Aria Gladiator Sparta Haswell i5 4670K Nano Overclocked Bundle Review
So is the i5-4670K based Aria Gladiator Sparta i5 Nano Overclocked Bundle a match for their excellent previous bundles, and is the Intel Core i5-4670K itself a worthy successor to the brilliant i5-2500K?
Yes on both counts.
Although it's nice to see the kind of results that can be obtained in the 3D benchmarks, that's not really why we're here today. The primary reason to do some basic 3D tests with an average card is to see how much performance is lost between the all-singing hyper-threaded daddy that is the Core i7-4770K and the quad-core but no HT Core i5-4670K.
At the very extreme end there is obviously a performance drop off. Firstly because we overclock to around 4.7GHz whereas the i5 in the Sparta Nano is at 4.4GHz, and secondly the hyper-threading which really improves the CPU performance. However, as the image quality increases and the graphics card makes a bigger difference, the i5-4670K at the heart of the Sparta Nano keeps pace, helped by the excellent Gigabyte Sniper M5 motherboard and speedy Crucial Ballistix RAM. If you merely glanced at the calculation heavy results, SiSoft Sandra and Cinebench in particular, you could come away thinking the i5-4670K hasn't got the guts to keep up with the premium models in the Haswell range. You're wrong though.
One of the things we find hardest to get across is the real-world performance of something. Benchmarks are excellent for comparisons and getting a general idea of how good something is. Hardware lives and dies by them after all. But they're all tailored to push your system far further and harder than almost anything you'll ever actually do. You only have to look at the excellent PC Mark results to understand this.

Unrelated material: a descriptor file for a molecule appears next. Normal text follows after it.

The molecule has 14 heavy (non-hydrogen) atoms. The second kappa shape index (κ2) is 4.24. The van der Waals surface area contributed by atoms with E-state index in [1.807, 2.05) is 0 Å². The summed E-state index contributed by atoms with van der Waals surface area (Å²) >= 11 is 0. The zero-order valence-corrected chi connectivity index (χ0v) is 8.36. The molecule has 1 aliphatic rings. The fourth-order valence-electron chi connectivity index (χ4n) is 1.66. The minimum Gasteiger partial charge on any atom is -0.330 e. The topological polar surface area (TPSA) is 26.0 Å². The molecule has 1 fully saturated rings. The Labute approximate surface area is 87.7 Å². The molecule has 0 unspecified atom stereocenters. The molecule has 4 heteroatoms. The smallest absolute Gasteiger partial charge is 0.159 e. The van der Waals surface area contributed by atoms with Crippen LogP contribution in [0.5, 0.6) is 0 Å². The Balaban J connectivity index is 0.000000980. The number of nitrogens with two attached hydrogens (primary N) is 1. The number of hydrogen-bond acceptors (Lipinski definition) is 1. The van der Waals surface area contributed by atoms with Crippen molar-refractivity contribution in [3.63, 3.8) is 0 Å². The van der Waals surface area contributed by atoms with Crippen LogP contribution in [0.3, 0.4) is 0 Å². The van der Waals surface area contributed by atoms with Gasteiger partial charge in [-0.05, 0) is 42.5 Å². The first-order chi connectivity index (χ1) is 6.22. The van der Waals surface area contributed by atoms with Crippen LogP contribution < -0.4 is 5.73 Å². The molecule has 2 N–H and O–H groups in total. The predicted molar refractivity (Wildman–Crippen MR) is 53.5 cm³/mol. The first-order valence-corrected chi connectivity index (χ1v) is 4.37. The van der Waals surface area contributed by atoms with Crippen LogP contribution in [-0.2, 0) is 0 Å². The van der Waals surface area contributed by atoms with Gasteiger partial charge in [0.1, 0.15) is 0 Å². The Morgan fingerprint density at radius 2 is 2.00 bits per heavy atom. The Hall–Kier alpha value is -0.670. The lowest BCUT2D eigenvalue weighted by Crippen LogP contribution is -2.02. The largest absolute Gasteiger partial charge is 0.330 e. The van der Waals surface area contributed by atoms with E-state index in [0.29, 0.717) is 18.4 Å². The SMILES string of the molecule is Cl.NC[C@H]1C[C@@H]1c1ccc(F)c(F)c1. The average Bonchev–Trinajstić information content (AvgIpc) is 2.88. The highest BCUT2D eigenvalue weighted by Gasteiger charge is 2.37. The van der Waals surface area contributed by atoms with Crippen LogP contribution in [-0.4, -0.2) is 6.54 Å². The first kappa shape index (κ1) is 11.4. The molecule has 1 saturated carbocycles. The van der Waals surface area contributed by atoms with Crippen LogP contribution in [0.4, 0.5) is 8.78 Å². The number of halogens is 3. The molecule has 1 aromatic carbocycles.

In PC Mark Vantage the Aria Gladiator Sparta i5 Nano was easily a match for a stock i7-4770K despite the handicap of a lesser GPU. Once you move to PC Mark 7 it wasn't disgraced by any other result in our graph, even the overclocked i7-4770K, and by the time we reached the newer PC Mark 8 it was only let down by the (enormous) difference between a HD7950 and a GTX780. Our bench rig with its high-end HD7970, 2400MHz RAM and Neutron GTX SSD is a lot more expensive than the Aria Sparta Nano and our additional HD7950 and little Corsair F80 SSD, but performance wise you'd struggle to tell them apart.
We spoke back on page 2 about the quality of the Aria build process. We know well from their full systems how much attention to detail there is in their work. With an overclocked bundle such as the Sparta there is less to notice externally, but the quality of the component choices and overclock itself speak volumes. We know that many users are finding the current CPUs to be extremely variable, even taking into account the silicon lottery. Aria are carefully selecting their CPUs and only giving you ones that definitely achieve the required overclock and at a sensible voltage too. We've almost returned to the days in which it's worth paying the little bit extra for a particular CPU from a known good batch because you know it will overclock as it should. This cherry picking of CPUs allows for low-voltage which equals low temperatures. This is good not only for longevity and the general temperature inside your case, but because the Scythe isn't being worked within an inch of its life it remains extremely quiet.
In fact the only thing we'd change is the name, which is getting rather lengthy. This will hardly spread via word of mouth because people will have fallen asleep by the time you get to the end of its multi-syllabic name.
In total we can highly recommend the Aria.co.uk Gladiator Sparta i5 Nano Overclocked Bundle. It's got far more performance than you expect it to have, is built well, comes with all the relevant bits and bobs as well as the excellent service and warranty from Aria. At a smidge over £500 it's good value for money too. A fire and forget solution to the minefield of finding the right CPU. We're happy to award it our OC3D Gold Award.